Gladstone, who’s now overseen three seasons of Bookburners and two for The Witch Who Came in From the Cold, told me that the stakes over whether a season will get renewed aren’t that high, at least compared to the decisions that go on in Hollywood. “This is not anybody’s sole full-time gig,” he said. “So there’s less drama of, OK, well, these 14 carpenters are not coming back to build the set next year, they need to find something new. It’s like, OK, I’m a freelancer, and if my work allotment for Serial Box next year is for so many months, and if one show I’m involved with is not moving forward, then that just gives me some time I can use in a different way. That flexibility I don’t mind. If this were a much larger percent of my income, I might start nail biting a little bit, but I think it’s in a pretty solid sweetspot now.”
What fascinates me about Serial Box is not only how it creates and distributes content, but also how it approaches monetization. For instance, when speaking to Yap, I wondered aloud why the only options for purchasing its series involved either buying single episodes or entire seasons. In an era when everyone from Netflix to the New York Times is charging for subscriptions, why not do more to lock users in? “A subscription model sounds great, but obviously we knew we were going to have a limited amount of content,” he said. “You can’t very well charge someone 11 bucks a month if all you’re doing is running one serial.” As the Serial Box catalog grows, however, a subscription product becomes more feasible. “We’d certainly consider the idea of having one price for the platform,” said Barton. “But we wouldn’t do that until we had a catalog that warranted it and provided enough value for our customers.”
What I find particularly impressive is how well Serial Box has diversified its revenue in such a short period of time. It aggressively pursues deals, often with already-established players, that will allow it to distribute its IP in different mediums and venues. For instance, it entered into partnerships with Simon and Schuster to sell seasons of both Bookburners and The Witch Who Came in From the Cold to be published as traditional books. It’s also sold foreign language publishing rights for several of its serials. It recently began experimenting with releasing the first season of its Remade series as a free, serialized podcast, racking up over 90,000 downloads. Right now, the podcast mostly serves as a loss leader to help promote the second season of the show, but given the explosive popularity of serial fiction podcasts, it’s not hard to see how Serial Box could add an advertising business model into the mix.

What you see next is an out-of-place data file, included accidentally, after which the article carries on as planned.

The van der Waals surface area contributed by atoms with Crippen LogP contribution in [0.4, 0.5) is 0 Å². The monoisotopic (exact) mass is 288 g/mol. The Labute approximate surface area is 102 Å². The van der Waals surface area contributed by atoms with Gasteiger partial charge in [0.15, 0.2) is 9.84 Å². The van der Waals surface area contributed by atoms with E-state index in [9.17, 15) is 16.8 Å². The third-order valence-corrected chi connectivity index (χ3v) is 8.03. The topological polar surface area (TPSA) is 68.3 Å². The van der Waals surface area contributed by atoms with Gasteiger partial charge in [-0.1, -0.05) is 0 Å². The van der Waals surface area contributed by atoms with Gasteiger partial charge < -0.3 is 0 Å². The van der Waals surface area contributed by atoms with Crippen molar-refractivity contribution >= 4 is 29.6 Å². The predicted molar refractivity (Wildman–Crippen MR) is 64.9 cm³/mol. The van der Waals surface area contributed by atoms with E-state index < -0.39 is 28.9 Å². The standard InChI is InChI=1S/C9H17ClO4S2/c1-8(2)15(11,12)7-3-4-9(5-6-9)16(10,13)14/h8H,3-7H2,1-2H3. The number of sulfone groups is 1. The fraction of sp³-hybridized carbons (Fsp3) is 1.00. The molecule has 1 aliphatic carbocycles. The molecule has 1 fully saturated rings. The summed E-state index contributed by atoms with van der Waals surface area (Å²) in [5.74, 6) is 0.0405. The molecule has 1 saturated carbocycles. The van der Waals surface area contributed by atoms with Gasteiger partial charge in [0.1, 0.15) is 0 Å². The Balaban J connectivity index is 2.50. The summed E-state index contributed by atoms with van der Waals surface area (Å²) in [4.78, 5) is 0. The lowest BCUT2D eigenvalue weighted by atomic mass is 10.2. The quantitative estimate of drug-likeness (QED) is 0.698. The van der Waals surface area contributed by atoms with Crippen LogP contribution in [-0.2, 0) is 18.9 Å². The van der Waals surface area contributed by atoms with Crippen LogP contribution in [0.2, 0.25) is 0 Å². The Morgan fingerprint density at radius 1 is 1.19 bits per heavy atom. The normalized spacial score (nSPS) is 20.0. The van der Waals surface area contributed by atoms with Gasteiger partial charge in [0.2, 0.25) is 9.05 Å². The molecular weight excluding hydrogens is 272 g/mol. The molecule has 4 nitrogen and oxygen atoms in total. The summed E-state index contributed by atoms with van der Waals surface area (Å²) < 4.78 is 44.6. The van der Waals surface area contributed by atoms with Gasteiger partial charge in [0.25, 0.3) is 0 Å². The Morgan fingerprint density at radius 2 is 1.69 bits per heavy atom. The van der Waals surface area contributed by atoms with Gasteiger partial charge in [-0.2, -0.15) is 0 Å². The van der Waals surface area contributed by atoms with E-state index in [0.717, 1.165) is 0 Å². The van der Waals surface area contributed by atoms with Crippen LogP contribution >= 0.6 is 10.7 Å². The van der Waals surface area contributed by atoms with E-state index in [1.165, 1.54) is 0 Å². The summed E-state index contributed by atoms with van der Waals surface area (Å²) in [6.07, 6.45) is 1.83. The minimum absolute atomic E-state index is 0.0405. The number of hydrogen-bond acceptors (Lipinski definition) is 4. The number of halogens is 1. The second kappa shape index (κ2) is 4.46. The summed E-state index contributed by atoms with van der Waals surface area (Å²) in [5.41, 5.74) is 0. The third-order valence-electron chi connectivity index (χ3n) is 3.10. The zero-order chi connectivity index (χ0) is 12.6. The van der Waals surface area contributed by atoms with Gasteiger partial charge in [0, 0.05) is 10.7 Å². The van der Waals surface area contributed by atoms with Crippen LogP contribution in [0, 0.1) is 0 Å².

Perhaps its largest revenue stream will stem from Hollywood. When I spoke to Barton, she was in Los Angeles where she was meeting with television producers who wanted to adapt a Serial Box series (she couldn’t yet tell me which one). “When we started the business we were aware of the fact that structuring the story in this way would lend itself to adaptation for television,” she said. “But what I didn’t expect was there’d be interest from Hollywood to use the platform to extend existing storylines and characters. We’ve got partnerships with four studios now to take very high profile shows and films and develop original series in those story worlds.” In other words, studios for already-existing TV shows want Serial Box to take their IP and adapt it for the app’s audience, writing serialized stories set within those shows’ fictional worlds.
And that’s just the beginning. In the coming months, Serial Box will begin running serials that originated from outside publishing companies, and it’s also partnered with the Associated Press on what it calls a “month-by-month, immersive account of the American colonies in 1776 and the people and events that led to the founding of the United States of America.”
It seems clear that an app that launched two years ago on little more than personal savings and small investments from family and friends is already punching well above its weight in an industry that is dominated by five major publishers, most of which are owned by global conglomerates. It’s also succeeding in two mediums — ebooks and audiobooks — that Amazon, perhaps the most aggressive and well-funded tech company of the early 21st century, has been competing hard in.
Does Serial Box represent a new evolution in publishing? Or is it a simply a callback to an earlier era when Americans anxiously awaited new issues of The Atlantic Monthly or their favorite pulp fiction magazine to find out whether their favorite character survived the last issue’s cliffhanger? Either way, it certainly has traction, and it’s well on its way to changing the way the book-reading world, however shrinking it may be, consumes and purchases its fiction.